Feedback occurs when the microphone hears the sound reproduced by the earpiece. This is called acoustic feedback.

Feedback also occurs when the microphone detects the ripple produced by the earpiece on the power rail and amplifies it. This is called motor-boating.
 

Hero999

Banned
Surface mount is a way of mounting components so you don't have to drill holes in the PCB (see Wikipedia).

Why do you write in a horrible orange font that's difficult to read?
 

audioguru

Well-Known Member
Most Helpful Member
The 100nF capacitor across the mic reduces frequencies above about 1455Hz:
1) The impedance of the electret mic is about 10k ohms at the low current it is fed.
2) The divider of the 1.5k resistor and the 8.2k resistor is 1.27k ohms.
3) The input impedance of the second transistor is about 10k ohms at its very low voltage and current.
4) The total impedance that the 100nF capacitor across the mic sees is 1.1k ohms.
5) The cutoff frequency is 1455Hz. The 47nF capacitor also cuts high frequencies.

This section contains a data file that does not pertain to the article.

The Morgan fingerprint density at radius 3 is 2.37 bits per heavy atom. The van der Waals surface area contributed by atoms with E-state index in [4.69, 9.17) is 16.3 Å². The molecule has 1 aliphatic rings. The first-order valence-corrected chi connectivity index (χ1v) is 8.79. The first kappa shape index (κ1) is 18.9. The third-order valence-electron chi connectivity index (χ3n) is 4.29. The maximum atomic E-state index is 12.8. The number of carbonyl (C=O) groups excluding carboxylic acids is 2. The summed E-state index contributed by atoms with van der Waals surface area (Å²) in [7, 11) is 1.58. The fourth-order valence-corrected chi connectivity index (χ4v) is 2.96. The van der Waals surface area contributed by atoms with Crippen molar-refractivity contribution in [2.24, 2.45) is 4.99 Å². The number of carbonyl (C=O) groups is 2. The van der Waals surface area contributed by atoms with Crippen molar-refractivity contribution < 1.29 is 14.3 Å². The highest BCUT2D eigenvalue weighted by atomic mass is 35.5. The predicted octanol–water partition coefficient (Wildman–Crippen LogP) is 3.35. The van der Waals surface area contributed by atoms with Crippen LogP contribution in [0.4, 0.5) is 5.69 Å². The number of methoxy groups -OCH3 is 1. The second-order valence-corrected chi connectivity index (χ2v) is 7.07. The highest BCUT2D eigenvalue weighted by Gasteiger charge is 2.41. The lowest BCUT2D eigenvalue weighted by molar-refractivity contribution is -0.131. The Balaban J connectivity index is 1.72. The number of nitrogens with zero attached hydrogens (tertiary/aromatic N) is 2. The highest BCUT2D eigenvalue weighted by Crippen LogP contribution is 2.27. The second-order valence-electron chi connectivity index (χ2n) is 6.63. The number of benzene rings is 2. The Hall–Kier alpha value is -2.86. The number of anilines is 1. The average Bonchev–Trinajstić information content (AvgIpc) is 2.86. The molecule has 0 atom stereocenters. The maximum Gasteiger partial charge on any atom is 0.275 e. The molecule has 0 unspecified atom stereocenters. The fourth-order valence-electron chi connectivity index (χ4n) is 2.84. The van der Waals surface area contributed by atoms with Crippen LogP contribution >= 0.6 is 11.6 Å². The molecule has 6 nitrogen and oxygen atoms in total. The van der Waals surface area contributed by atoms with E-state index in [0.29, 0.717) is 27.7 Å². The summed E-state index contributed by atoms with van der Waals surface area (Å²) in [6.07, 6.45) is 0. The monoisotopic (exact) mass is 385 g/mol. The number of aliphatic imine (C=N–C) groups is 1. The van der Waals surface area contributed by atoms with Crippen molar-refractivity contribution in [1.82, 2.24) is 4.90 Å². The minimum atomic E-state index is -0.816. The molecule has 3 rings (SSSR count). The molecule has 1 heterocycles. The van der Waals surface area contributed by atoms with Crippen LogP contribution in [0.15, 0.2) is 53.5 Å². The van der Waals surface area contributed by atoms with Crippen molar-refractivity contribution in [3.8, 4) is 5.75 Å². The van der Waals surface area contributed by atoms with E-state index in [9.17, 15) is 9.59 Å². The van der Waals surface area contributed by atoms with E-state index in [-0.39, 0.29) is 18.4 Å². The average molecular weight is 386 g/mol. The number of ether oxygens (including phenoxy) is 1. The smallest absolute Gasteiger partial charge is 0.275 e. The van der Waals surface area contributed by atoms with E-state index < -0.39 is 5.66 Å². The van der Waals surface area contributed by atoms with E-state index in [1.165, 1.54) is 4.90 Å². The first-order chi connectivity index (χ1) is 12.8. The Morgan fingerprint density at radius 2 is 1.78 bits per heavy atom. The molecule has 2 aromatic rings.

Very muffled sound.

A hearing aid does the opposite. It boosts high audio frequencies.
 

leonidus

New Member
Thank u friends for ur replies!!!
AG what do u want to convey thru this:-
A hearing aid does the opposite. It boosts high audio frequencies.
Is this ckt. not working as a hearing aid?
I have an cond. mic. If I use it there in place of the shown one, is there a need to connect a resistor in series with it(1 terminal to supply other to mic) for biasing the mic ?
 

audioguru

Well-Known Member
Most Helpful Member
Is this ckt. not working as a hearing aid?

No.
It severely cuts high audio frequencies. Deaf people usually need to have the high audio frequencies boosted.

I have an cond. mic. If I use it there in place of the shown one, is there a need to connect a resistor in series with it(1 terminal to supply other to mic) for biasing the mic ?
A condenser mic is very expensive. It needs a 48V power supply.
Use an inexpensive electret mic that has a permanent high voltage charge and has a FET transistor built inside it.
 

leonidus

New Member
Quote:
Originally Posted by leonidus View Post
Is this ckt. not working as a hearing aid?

No.
It severely cuts high audio frequencies. Deaf people usually need to have the high audio frequencies boosted.